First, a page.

RTÉ’s Waterford Whispers News sketch was woefully unfunny, crude and offensive
Hugh Linehan: The New Year’s Eve rape joke was less satire than a failure of imagination
Waterford Whispers News sketch. Screengrab: RTE
One of the more unpleasant aspects of contemporary life is the hyper-tribalisation of every disagreement into a binary choice . On the progressive side of the aisle, they even have a word for it: “allyship”. If you agree with us on subjects A, B and C, then you’d better sign up wholeheartedly for cause D. If you don’t, then you’re either a traitor or a dupe. Deviation from this rule will not be tolerated.
So when it comes to the recent controversy over a woefully unfunny Waterford Whispers News sketch broadcast by RTÉ on New Year’s Eve, criticism of the decision to broadcast the skit inevitably came almost exclusively from religious leaders and conservative commentators. And the (much quieter) defence inevitably derived from the secular left. In this instance, the conservatives are (mostly) right and the liberals are (mostly) wrong. So should I send my membership card back or just burn it at home?
If you missed it, the sketch, which took the form of a fake bulletin presented by former newsreader Aengus Mac Grianna, featured God being arrested. “In another shocking revelation this year,” Mac Grianna told viewers, “God became the latest figure to be implicated in ongoing sexual harassment scandals. The five-billion-year-old stood accused of forcing himself on a young middle-eastern migrant and allegedly impregnating her against her will. He was sentenced to two years in prison with the last 24 months suspended.”
It was left to poor Mac Grianna to make the most heartfelt apology
Watched live, as part of a mainstream flagship entertainment programme in the context of a national lockdown which would have boosted audience numbers well above the norm, the item was crude, jarring and clearly offensive to many viewers. Buried somewhere within the bad writing was a hamfisted attempt to make a point about the Irish court system’s treatment of sexual assault – by making a rape joke about Christian belief. And a Happy New Year to you too.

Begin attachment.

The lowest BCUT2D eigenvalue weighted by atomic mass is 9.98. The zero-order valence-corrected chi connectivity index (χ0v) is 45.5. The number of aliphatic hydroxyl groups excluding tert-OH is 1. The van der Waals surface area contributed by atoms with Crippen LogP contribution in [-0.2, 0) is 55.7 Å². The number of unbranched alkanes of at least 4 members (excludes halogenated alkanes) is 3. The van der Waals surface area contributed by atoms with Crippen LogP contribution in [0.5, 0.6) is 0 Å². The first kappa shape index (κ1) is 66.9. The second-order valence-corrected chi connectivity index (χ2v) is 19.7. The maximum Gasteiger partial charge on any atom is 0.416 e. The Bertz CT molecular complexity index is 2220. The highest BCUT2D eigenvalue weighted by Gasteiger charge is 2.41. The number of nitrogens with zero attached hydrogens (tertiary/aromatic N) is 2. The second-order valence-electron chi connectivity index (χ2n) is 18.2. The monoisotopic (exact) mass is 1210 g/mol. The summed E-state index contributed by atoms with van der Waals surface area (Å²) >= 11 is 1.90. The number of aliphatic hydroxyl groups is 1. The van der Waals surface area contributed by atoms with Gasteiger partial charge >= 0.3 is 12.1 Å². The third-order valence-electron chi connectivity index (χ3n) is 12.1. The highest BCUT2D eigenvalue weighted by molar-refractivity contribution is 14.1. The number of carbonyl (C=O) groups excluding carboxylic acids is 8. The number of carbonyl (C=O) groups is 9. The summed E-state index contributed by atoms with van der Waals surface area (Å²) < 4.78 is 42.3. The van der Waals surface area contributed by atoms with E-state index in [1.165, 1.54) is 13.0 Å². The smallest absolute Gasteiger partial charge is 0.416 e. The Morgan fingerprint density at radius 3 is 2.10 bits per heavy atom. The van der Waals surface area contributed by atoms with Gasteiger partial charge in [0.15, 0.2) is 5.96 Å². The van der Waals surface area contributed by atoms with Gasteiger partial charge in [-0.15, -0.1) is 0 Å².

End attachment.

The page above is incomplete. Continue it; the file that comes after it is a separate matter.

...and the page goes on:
In a hanging-out-to-dry process which will be familiar to freelance writers and entertainers everywhere, it was left to poor Mac Grianna to make the most heartfelt apology, even though he’s unlikely to have had script approval. “Truly I am deeply sorry for the offence, distress and hurt caused,” he wrote on Twitter. “It was wrong for me. It was wrong of me.”
Atheist Ireland, who’ve never seen a bandwagon they didn’t fancy jumping on, managed to miss the point in a particularly 21st century sort of a way
So far, so familiar. A more modern twist to the tale centred on the fact that the offending item was still available on the RTÉ Player, giving rise to inevitable demands for its removal (although, given the shortcomings of the player, that was probably the best place to keep it safely hidden).
But when Atheist Ireland, who’ve never seen a bandwagon they didn’t fancy jumping on, correctly pointed out that nobody has the right not to be offended, they also managed to miss the point in a particularly 21st century sort of a way by conflating censorship and editorial decision-making.
Yes, of course RTÉ has the right to broadcast whatever it wants within the limits of the law of the land. It is also, like other media organisations, constrained by its own ethical and editorial guidelines. And it has an internal decision-making team of producers, editors and managers whose job it is to make sure those guidelines are observed, that quality thresholds are met and whatever material is being produced is appropriate for the timeslot and context in which it is being broadcast.
All of this complex machinery is designed, in theory at least, to ensure that media companies may aspire to the publishing equivalent of Tom Waits’s definition of a gentleman as someone who can play the accordion but doesn’t. Good editorial judgment is often about recognising when to put the bloody accordion down before it’s too late.
That process clearly failed here, a fact RTÉ acknowledged on Thursday of this week, when it published the findings of its own Editorial Board that the sketch had failed to comply with its own standards as well as with a number of legislative and regulatory requirements. The processes which led to the piece being broadcast will be reviewed, it has been removed from the Player and an apology will be published. To be fair, it's a clear and comprehensive acknowledgment of a serious lapse in standards. But it’s also legitimate for critics to ask whether such a failure of judgment reflects a lack of respect for that part of the population – in this case, presumably, practising Christians – most likely to be offended.
There is, of course, a certain wearisome pattern to these things. Everyone has their part to play – the TDs railing against godless media types, the calls for unspecified but serious penalties against RTÉ, the outraged letters to the editor – so that it feels properly like the relevant Reeling in the Years clip from the 1970. But it’s four decades now since Ireland banned The Life of Brian, the bishop’s crozier has long lost its power and, to this atheist’s eye, the decision to broadcast the sketch looks less like a fearless commitment to satire and more like a gross failure of imagination and empathy.
Note: the print version of this article went to press before RTÉ published the findings of its Editorial Board and announced the actions it would take as a result of those findings. This digital version has been amended to reflect those developments.